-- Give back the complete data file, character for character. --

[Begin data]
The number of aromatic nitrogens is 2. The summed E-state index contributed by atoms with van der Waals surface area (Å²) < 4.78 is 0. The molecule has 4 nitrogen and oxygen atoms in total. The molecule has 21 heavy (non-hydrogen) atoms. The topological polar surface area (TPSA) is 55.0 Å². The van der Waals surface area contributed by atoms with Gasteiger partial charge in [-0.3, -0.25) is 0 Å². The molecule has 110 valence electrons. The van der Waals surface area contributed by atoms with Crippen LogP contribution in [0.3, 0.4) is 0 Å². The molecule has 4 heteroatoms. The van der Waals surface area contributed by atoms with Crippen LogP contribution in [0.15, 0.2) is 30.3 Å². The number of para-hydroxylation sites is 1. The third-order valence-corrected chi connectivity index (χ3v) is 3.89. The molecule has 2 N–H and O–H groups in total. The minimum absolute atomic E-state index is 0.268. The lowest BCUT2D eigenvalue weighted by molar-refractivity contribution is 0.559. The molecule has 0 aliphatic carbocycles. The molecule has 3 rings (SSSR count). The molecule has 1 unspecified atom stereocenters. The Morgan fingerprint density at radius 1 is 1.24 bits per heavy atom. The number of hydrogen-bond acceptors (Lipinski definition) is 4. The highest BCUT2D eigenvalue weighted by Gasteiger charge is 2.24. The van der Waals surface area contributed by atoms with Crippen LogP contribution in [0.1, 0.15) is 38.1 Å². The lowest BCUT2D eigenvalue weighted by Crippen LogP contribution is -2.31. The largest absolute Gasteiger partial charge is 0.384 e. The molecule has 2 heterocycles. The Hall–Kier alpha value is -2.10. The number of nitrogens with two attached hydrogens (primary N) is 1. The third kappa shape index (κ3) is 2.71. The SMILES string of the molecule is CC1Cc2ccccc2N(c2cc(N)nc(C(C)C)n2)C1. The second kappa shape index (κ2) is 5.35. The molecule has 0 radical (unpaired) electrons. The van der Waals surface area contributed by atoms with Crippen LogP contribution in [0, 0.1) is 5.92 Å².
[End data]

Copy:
The number of aromatic nitrogens is 2. The summed E-state index contributed by atoms with van der Waals surface area (Å²) < 4.78 is 0. The molecule has 4 nitrogen and oxygen atoms in total. The molecule has 21 heavy (non-hydrogen) atoms. The topological polar surface area (TPSA) is 55.0 Å². The van der Waals surface area contributed by atoms with Gasteiger partial charge in [-0.3, -0.25) is 0 Å². The molecule has 110 valence electrons. The van der Waals surface area contributed by atoms with Crippen LogP contribution in [0.3, 0.4) is 0 Å². The molecule has 4 heteroatoms. The van der Waals surface area contributed by atoms with Crippen LogP contribution in [0.15, 0.2) is 30.3 Å². The number of para-hydroxylation sites is 1. The third-order valence-corrected chi connectivity index (χ3v) is 3.89. The molecule has 2 N–H and O–H groups in total. The minimum absolute atomic E-state index is 0.268. The lowest BCUT2D eigenvalue weighted by molar-refractivity contribution is 0.559. The molecule has 0 aliphatic carbocycles. The molecule has 3 rings (SSSR count). The molecule has 1 unspecified atom stereocenters. The Morgan fingerprint density at radius 1 is 1.24 bits per heavy atom. The number of hydrogen-bond acceptors (Lipinski definition) is 4. The highest BCUT2D eigenvalue weighted by Gasteiger charge is 2.24. The van der Waals surface area contributed by atoms with Crippen LogP contribution in [0.1, 0.15) is 38.1 Å². The lowest BCUT2D eigenvalue weighted by Crippen LogP contribution is -2.31. The largest absolute Gasteiger partial charge is 0.384 e. The molecule has 2 heterocycles. The Hall–Kier alpha value is -2.10. The number of nitrogens with two attached hydrogens (primary N) is 1. The third kappa shape index (κ3) is 2.71. The SMILES string of the molecule is CC1Cc2ccccc2N(c2cc(N)nc(C(C)C)n2)C1. The second kappa shape index (κ2) is 5.35. The molecule has 0 radical (unpaired) electrons. The van der Waals surface area contributed by atoms with Crippen LogP contribution in [0, 0.1) is 5.92 Å².